Battle of the Contraries: Glory of War or Gory War in De Forest’s
Miss Ravenel’s Conversion From Secession to Loyalty
According to Jay Martin, John William De Forest presents many “contraries” in the spirit of writing a novel realistic in its portrayal of Americans and American life (Martin 30, 33). Using a central historic theme of the Civil War, the two opposing contraries are romanticism and realism, or “antiromantic[ism]” (Martin 31). De Forest reveals both the Civil War’s antiromantic horrors and romantic strengthening by hardships the soldiers face in Miss Ravenel’s Conversion From Secession to Loyalty.
De Forest casts aside traditional romantic tendencies of Civil War ...view middle of the document...
De Forest’s agenda reveals itself by both intentional and unintentional methods. He wrote his main accounts of the war during the time of war, and not later as many others have. His writing less likely suffers memory distortion or the golden glaze of nostalgia, or as Michael Adam writes, tales “softened by time” (Adams 224).
Opposing all of deglorifcation of battle, however, is De Forest’s glorification of what battle has done to the characters, in particular, Colburne’s men. Colburne feels great “pride to the hardihood of soul” all of the “hardships had given to [his] soldiers” (323). They have been “tempered to steel by hardships [and] by discipline” (323). Their experiences have made them stronger.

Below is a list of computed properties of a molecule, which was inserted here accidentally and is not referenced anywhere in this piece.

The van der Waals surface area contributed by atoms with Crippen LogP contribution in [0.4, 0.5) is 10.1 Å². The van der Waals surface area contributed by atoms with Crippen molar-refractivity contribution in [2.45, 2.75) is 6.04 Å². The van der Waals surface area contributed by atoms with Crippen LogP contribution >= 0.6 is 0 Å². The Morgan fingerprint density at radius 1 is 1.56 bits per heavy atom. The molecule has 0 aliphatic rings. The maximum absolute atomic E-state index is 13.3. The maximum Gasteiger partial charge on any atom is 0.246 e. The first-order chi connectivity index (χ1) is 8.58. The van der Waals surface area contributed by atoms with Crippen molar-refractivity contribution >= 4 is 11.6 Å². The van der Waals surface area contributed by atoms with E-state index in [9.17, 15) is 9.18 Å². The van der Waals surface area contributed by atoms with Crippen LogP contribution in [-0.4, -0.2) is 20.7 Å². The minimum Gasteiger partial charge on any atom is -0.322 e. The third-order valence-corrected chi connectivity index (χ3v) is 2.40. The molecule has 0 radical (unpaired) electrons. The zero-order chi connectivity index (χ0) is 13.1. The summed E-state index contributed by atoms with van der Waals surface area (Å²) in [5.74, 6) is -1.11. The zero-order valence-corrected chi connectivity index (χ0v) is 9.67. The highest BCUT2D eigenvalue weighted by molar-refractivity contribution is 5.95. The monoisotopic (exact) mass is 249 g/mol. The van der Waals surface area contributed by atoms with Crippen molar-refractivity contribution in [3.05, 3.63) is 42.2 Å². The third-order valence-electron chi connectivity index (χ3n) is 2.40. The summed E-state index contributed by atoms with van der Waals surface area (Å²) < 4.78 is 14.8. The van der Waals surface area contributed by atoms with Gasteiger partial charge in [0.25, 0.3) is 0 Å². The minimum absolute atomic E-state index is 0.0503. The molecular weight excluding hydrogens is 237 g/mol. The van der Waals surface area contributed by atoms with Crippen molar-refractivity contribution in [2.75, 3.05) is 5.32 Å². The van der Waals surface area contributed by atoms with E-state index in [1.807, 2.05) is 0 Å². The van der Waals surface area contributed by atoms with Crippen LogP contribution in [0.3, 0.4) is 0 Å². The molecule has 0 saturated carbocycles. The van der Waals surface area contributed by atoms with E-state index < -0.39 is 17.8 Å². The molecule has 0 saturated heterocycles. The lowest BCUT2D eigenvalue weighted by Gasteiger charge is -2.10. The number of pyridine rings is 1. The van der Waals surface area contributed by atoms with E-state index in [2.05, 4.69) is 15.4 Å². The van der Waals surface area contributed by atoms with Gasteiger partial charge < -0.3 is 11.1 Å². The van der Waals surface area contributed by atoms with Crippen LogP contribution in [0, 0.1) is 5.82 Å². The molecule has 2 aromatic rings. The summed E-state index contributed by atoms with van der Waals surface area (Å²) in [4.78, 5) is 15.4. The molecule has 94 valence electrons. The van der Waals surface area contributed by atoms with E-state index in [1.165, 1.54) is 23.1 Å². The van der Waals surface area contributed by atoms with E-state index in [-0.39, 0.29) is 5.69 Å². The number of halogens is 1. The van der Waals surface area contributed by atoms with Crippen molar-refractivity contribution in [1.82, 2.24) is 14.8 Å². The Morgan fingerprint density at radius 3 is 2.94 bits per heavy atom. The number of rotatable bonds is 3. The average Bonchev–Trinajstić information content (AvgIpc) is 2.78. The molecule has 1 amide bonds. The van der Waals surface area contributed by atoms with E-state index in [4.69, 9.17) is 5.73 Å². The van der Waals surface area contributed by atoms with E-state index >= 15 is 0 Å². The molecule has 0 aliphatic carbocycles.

It can also be said that in a very Puritanical way, he believes in strength through suffering (Cecil 356). In McConnell’s review of De Forest’s A Volunteer’s Adventures, a Union Captain’s Record of the Civil War, he interprets De Forest’s writing as those of one who tires of the “monotony of camp life and wishes for a baptism of fire” (McConnell 376). He narrates Colburn as one “exalted by the fever of bodily weariness and spiritual sorrow,” his heart and soul heavy with the death of his mother and all the suffering he has seen firsthand in the Civil War (71). Only in the midst of pain can a person seem to find their greater self. He progresses from the once shy individual, unsure of himself in the beginning of the novel to a man of confidence in the end of the novel.
At the novel’s conclusion, Colburne portrays the war’s best while Carter shows the worst. Colburne passed through and triumphed De Forest’s trial by fire and in a rather romantic fashion is rewarded with the love of Lillie. Carter on the other hand, falters in this hellish trial and fails, a drunken Colonel blaspheming a few seconds before his mortal wound (409).
Why does De Forest present these contraries? He writes that “[y]ou must learn to accept the...